There is no shame or presumption that a person must have done something wrong or must have something to hide just because someone utilizes his or her constitutional right to remain silent.  

In fact, I would advise you to never speak to law enforcement without having a lawyer present. Far too often, your words will get turned in such a way that you never intended.  People tend to believe that since they are innocent and have nothing to hide, it is okay to speak to law enforcement.  Then the next thing, they know, they are in handcuffs, being charged with a crime that they did not commit.  You have the protection of the Fifth Amendment for a reason.  Use it!

If you have been charged with a crime, or need experienced representation for a legal matter, contact Heather Bryan Law online or call 863-825-5309 for a consultation.  

To Blow or Not to Blow...

If you have been pulled over for a DUI, failed the field sobriety exercises, and told you are under arrest, the next step is submission to a breath test.  You will be asked if you will submit to a breath test.  You can refuse.  You have to determine if this is the best choice for you in the moment.  

If you refuse to submit to a breath test, your driver's license will automatically be suspended for a year in Florida.  If it is your second refusal, the Department will suspend your driver's license for 18 months and the State Attorney's office can charge you with a first-degree misdemeanor just for the refusal.  Driving is considered a privilege in Florida, not a right.

DUIs can be proven without a BAC, blood alcohol content level. The statute reads that a person is guilty of driving under the influence if the person: 

1) is in actual physical control of a vehicle, AND

2) a) the person is under the influence of alcoholic beverages, any chemical substance in section 877.111, or any substance controlled under chapter 893, when affected to the extent that the person's normal faculties are impaired;

   b) the person has a blood alcohol level of 0.08 or more; OR

   c) the person has a breath alcohol level or 0.08 or more.

Therefore, in addition to number 1, only a, b, or c needs to be met.  If you find yourself in this situation, it is imperative that you hire an experienced defense attorney to help you defend against your DUI charges. There may be issues with your traffic stop to begin with.  Did the officer have probable cause to pull you over?  Is there a motion to suppress issue?  If you did submit to a breath test, were there any technical issues with the machine?  These are all issues that an experienced DUI attorney can help you with.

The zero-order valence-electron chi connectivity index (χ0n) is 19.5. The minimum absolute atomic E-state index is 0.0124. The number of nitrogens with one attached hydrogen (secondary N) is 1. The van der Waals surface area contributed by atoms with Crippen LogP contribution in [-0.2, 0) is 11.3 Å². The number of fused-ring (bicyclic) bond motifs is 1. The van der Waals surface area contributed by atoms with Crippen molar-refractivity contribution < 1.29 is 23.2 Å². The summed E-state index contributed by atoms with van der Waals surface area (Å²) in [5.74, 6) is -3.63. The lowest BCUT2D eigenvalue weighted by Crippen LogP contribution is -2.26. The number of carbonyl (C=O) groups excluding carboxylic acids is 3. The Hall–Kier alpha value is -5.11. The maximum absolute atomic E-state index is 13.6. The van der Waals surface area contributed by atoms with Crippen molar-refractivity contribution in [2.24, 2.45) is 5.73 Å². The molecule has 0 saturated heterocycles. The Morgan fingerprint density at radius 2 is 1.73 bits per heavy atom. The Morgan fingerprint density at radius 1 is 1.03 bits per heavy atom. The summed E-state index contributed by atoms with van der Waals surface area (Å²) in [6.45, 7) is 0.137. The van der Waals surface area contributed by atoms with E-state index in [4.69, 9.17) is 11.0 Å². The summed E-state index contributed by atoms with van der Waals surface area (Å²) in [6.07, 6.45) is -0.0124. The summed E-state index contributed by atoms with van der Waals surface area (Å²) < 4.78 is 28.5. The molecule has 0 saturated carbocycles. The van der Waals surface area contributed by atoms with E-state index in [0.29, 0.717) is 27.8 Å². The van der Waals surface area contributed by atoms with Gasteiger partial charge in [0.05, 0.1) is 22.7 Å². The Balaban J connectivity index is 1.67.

Contact Heather Bryan Law today at 863-825-5309, or online, for your consultation.  We are here to help!

Think Before You Post

Documenting our lives on social media has become second nature.  When an event occurs, we immediately take a picture and post it to some sort of social media account.  Most people do not consider the legal consequences of what they put on their social media accounts.

I recently put a meme on Instagram that read, “Dance like no one is watching; email like it may one day be read aloud in a deposition.”  I would apply this quote to all social media outlets.  If you would not want what you are about to post to be read aloud in a deposition or shown to a jury one day in open court, it is probably best not to post it.

The courts have had to rule on privacy issues when it comes to Facebook and other social media outlets.  The trend has been, in federal courts and in Florida, that if you choose to post something on social media, you are waiving your privacy, even if you have your privacy settings set to the most private.  The courts have rationalized that you are putting it out there for the world to see; and therefore, you are waiving your constitutional privacy rights. 

For example, if you have been injured in a car accident and are involved in personal injury litigation, defense counsel will more than likely request that you produce all social media pictures from the date of injury to present.  The courts have ruled this request is relevant as it can show whether in fact you are injured. 

Courts have issued similar rulings in all types of litigation from family cases to criminal cases.  There must be a finding of relevance, which is not hard to do.

One final piece of advice, if you know you are preparing for litigation, it is a very bad idea, to think, “I need to clean up my social media accounts.”  If you start deleting posts and pictures, you are destroying potential evidence.  This could get you into more trouble, and is potentially illegal.  Keep your accounts to the most secure settings, and just think before you post.

Heather Bryan is an experienced criminal and family lawyer.  Contact us online or call us at 863-825-5309 for your consultation.